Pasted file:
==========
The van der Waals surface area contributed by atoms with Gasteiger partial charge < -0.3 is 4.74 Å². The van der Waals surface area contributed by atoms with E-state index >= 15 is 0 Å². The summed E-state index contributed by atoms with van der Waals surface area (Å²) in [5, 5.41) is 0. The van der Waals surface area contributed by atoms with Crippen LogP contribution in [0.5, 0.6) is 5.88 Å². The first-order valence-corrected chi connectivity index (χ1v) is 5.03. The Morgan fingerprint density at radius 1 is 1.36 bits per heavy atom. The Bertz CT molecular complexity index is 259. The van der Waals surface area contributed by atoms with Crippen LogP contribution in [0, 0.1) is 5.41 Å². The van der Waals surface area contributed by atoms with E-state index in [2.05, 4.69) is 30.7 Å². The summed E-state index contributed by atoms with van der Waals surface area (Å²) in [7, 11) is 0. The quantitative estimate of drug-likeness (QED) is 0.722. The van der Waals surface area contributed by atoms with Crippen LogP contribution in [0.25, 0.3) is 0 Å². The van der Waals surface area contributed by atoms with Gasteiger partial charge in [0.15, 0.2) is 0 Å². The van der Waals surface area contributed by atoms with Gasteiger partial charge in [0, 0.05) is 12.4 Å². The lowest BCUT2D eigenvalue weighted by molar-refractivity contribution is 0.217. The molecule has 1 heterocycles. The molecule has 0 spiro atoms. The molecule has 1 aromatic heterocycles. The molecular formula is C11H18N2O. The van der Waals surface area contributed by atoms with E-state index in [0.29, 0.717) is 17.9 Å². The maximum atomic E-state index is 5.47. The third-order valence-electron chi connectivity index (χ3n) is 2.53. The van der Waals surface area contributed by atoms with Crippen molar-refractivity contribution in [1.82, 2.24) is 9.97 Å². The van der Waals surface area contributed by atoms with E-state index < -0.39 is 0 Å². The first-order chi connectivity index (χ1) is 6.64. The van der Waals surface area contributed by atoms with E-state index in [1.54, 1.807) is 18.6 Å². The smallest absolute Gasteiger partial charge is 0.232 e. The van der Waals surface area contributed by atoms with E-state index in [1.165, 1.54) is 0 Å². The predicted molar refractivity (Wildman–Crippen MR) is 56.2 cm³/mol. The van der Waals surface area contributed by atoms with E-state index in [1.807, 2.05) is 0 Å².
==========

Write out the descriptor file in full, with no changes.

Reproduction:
The van der Waals surface area contributed by atoms with Gasteiger partial charge < -0.3 is 4.74 Å². The van der Waals surface area contributed by atoms with E-state index >= 15 is 0 Å². The summed E-state index contributed by atoms with van der Waals surface area (Å²) in [5, 5.41) is 0. The van der Waals surface area contributed by atoms with Crippen LogP contribution in [0.5, 0.6) is 5.88 Å². The first-order valence-corrected chi connectivity index (χ1v) is 5.03. The Morgan fingerprint density at radius 1 is 1.36 bits per heavy atom. The Bertz CT molecular complexity index is 259. The van der Waals surface area contributed by atoms with Crippen LogP contribution in [0, 0.1) is 5.41 Å². The van der Waals surface area contributed by atoms with E-state index in [2.05, 4.69) is 30.7 Å². The summed E-state index contributed by atoms with van der Waals surface area (Å²) in [7, 11) is 0. The quantitative estimate of drug-likeness (QED) is 0.722. The van der Waals surface area contributed by atoms with Crippen LogP contribution in [0.25, 0.3) is 0 Å². The van der Waals surface area contributed by atoms with Gasteiger partial charge in [0.15, 0.2) is 0 Å². The van der Waals surface area contributed by atoms with Gasteiger partial charge in [0, 0.05) is 12.4 Å². The lowest BCUT2D eigenvalue weighted by molar-refractivity contribution is 0.217. The molecule has 1 heterocycles. The molecule has 0 spiro atoms. The molecule has 1 aromatic heterocycles. The molecular formula is C11H18N2O. The van der Waals surface area contributed by atoms with E-state index in [0.29, 0.717) is 17.9 Å². The maximum atomic E-state index is 5.47. The third-order valence-electron chi connectivity index (χ3n) is 2.53. The van der Waals surface area contributed by atoms with Crippen molar-refractivity contribution in [1.82, 2.24) is 9.97 Å². The van der Waals surface area contributed by atoms with E-state index < -0.39 is 0 Å². The first-order chi connectivity index (χ1) is 6.64. The van der Waals surface area contributed by atoms with E-state index in [1.54, 1.807) is 18.6 Å². The smallest absolute Gasteiger partial charge is 0.232 e. The van der Waals surface area contributed by atoms with E-state index in [1.165, 1.54) is 0 Å². The predicted molar refractivity (Wildman–Crippen MR) is 56.2 cm³/mol. The van der Waals surface area contributed by atoms with E-state index in [1.807, 2.05) is 0 Å².